If you're interested in registering for this amazing event, please enter your information below so that we can contact you as soon as specifics become available.

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The Weekend in Florence

f23795c072fb11e29a8f22000a9f195b_7  15f22d9a72fc11e2a5b622000a9f1254_7 It was a cold weekend here in Florence. Not a cold as last year, of course, but still downright chilly. Nonetheless, we took the entire family out for a long walk through the city. It was pretty crowded outside, so I think people where just happy to see the sun, even if it was super cold.

We're busy this week packing for our trip to the U.S. and wrapping up some work-related projects. It's hard to believe that this time next week we'll be in the U.S.!

Expat Bloggers: Locals I Love

It's been far too long since we shared some of our favorite expat blogs to read. If you read our blog there is a good chance that you're looking for other Italy expat blogs to read more about food, travel and life abroad. Here are five of our currents faves... bloggers-georgetteYou know her as the Girl in Florence, but to us she's just GeorgetteShe keeps us laughing and entertained in real life (aka the non-blog world), so it's no surprise that her blog is just as funny and informative as the real person :-). I read her blog all the time for suggestions about what to do in Florence and to live vicariously through her wanderings around Italy. My only fear is that one day she may try to steal Livia (just kidding...kind of).

bloggers-birgitteWhen I find myself even creeping toward boredom with all of the beauty around me in Florence I head over to Birgitte's A Dusty Olive Green. Her take on Florence refreshes me. Her photos are beautiful, her city tips impeccable and her blog styling is gorgeous. As a side note, she has one of the best written about pages. This Danish expat's writing style warms my soul -- she has such a personal and unique voice in her prose.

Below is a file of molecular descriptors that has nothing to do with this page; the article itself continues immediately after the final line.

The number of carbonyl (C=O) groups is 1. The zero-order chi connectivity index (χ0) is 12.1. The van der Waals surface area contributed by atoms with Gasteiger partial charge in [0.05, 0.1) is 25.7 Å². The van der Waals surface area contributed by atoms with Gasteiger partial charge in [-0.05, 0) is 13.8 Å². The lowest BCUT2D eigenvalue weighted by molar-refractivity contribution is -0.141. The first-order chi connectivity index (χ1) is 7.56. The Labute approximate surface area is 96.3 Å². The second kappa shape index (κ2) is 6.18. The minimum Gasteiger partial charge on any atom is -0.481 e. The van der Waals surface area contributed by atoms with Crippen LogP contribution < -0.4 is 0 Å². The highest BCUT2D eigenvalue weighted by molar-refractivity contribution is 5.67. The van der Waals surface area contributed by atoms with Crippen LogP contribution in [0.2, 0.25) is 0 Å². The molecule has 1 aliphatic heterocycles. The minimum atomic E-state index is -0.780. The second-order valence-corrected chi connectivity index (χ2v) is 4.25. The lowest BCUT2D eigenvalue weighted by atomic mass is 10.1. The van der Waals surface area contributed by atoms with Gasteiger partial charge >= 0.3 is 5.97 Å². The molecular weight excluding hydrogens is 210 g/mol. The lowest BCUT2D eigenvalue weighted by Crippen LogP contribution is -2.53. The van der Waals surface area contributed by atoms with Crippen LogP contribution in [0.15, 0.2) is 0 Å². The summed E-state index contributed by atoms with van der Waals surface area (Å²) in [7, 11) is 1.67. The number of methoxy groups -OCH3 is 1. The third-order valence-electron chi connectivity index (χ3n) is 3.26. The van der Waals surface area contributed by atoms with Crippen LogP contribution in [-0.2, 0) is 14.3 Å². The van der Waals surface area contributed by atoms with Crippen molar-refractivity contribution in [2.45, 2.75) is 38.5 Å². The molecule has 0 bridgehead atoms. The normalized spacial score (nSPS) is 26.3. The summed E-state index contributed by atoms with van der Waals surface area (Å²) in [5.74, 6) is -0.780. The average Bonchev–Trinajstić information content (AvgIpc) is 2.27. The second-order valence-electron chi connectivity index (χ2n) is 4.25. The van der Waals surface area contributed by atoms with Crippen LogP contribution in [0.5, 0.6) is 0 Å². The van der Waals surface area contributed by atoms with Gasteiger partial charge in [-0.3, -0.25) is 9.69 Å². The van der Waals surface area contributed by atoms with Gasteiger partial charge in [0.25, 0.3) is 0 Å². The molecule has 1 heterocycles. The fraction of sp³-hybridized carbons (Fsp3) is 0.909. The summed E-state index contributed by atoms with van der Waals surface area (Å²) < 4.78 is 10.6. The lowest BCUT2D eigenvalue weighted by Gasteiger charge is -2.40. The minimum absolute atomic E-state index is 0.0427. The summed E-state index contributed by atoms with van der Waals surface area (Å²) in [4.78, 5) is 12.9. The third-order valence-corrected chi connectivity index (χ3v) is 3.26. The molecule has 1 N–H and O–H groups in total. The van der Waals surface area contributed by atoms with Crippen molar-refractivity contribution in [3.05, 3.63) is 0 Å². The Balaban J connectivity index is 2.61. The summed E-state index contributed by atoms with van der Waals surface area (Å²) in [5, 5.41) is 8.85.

bloggers-michelleWhen I want to read thoughtful, intelligent and well-written musings on motherhood and women's issues I head over to Michelle's blog, Maple Leaf Mamma. Michelle's blog is a "mommy blog" for the thinking woman. When you need reassurance that motherhood is more than just shitty diapers, Michelle has got you covered. She writes about serious issues that get you thinking. bloggers-sophieDo not read Sophie's blog, the Curious Eater, when hungry. Or dreaming about Italy. You will want to eat and/or hop on a plane to Florence. Her food photography is amazing and her recommendations for what to see and do in Florence are fantastic. I personally love the portrait photography of Florentines that she includes on her blog. They are amazing and capture the spirit of the people that live here.


blogger-francesaBurnt by the Tuscan Sun is a witty, honest and sarcastic look at life abroad in Italy. Whenever I receive those "I want to abandon my life in America and come to Italy to drink espresso, eat gelato and hear the churchbells ring" emails, I send them to Francesca. Not because I like bursting bubbles (I don't), but because in a sea of sugar-coated blogs it is helpful for people to read about the hard stuff, too. Plus, Francesa is wickedly funny.